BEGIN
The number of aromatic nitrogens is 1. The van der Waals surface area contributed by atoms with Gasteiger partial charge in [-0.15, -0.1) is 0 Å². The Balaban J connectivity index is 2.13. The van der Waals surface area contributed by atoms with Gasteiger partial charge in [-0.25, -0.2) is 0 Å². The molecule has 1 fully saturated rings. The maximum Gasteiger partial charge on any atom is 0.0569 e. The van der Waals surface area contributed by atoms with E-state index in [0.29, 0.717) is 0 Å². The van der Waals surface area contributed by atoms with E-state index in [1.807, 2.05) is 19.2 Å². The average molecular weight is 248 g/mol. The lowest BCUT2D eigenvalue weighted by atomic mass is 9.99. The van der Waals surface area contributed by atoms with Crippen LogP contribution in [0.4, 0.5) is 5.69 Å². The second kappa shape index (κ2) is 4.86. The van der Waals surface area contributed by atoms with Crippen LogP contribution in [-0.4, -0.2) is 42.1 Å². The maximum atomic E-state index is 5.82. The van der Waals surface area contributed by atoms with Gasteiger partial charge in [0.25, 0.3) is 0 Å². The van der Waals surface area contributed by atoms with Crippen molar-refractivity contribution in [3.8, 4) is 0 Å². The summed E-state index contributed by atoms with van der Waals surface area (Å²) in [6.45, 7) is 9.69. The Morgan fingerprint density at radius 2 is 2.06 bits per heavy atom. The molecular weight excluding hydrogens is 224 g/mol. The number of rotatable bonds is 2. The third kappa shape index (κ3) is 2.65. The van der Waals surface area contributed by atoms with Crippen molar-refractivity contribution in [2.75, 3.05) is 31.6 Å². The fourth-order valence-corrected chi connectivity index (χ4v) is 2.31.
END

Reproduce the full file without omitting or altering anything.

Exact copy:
The number of aromatic nitrogens is 1. The van der Waals surface area contributed by atoms with Gasteiger partial charge in [-0.15, -0.1) is 0 Å². The Balaban J connectivity index is 2.13. The van der Waals surface area contributed by atoms with Gasteiger partial charge in [-0.25, -0.2) is 0 Å². The molecule has 1 fully saturated rings. The maximum Gasteiger partial charge on any atom is 0.0569 e. The van der Waals surface area contributed by atoms with E-state index in [0.29, 0.717) is 0 Å². The van der Waals surface area contributed by atoms with E-state index in [1.807, 2.05) is 19.2 Å². The average molecular weight is 248 g/mol. The lowest BCUT2D eigenvalue weighted by atomic mass is 9.99. The van der Waals surface area contributed by atoms with Crippen LogP contribution in [0.4, 0.5) is 5.69 Å². The second kappa shape index (κ2) is 4.86. The van der Waals surface area contributed by atoms with Crippen LogP contribution in [-0.4, -0.2) is 42.1 Å². The maximum atomic E-state index is 5.82. The van der Waals surface area contributed by atoms with Gasteiger partial charge in [0.25, 0.3) is 0 Å². The van der Waals surface area contributed by atoms with Crippen molar-refractivity contribution in [3.8, 4) is 0 Å². The summed E-state index contributed by atoms with van der Waals surface area (Å²) in [6.45, 7) is 9.69. The Morgan fingerprint density at radius 2 is 2.06 bits per heavy atom. The molecular weight excluding hydrogens is 224 g/mol. The number of rotatable bonds is 2. The third kappa shape index (κ3) is 2.65. The van der Waals surface area contributed by atoms with Crippen molar-refractivity contribution in [2.75, 3.05) is 31.6 Å². The fourth-order valence-corrected chi connectivity index (χ4v) is 2.31.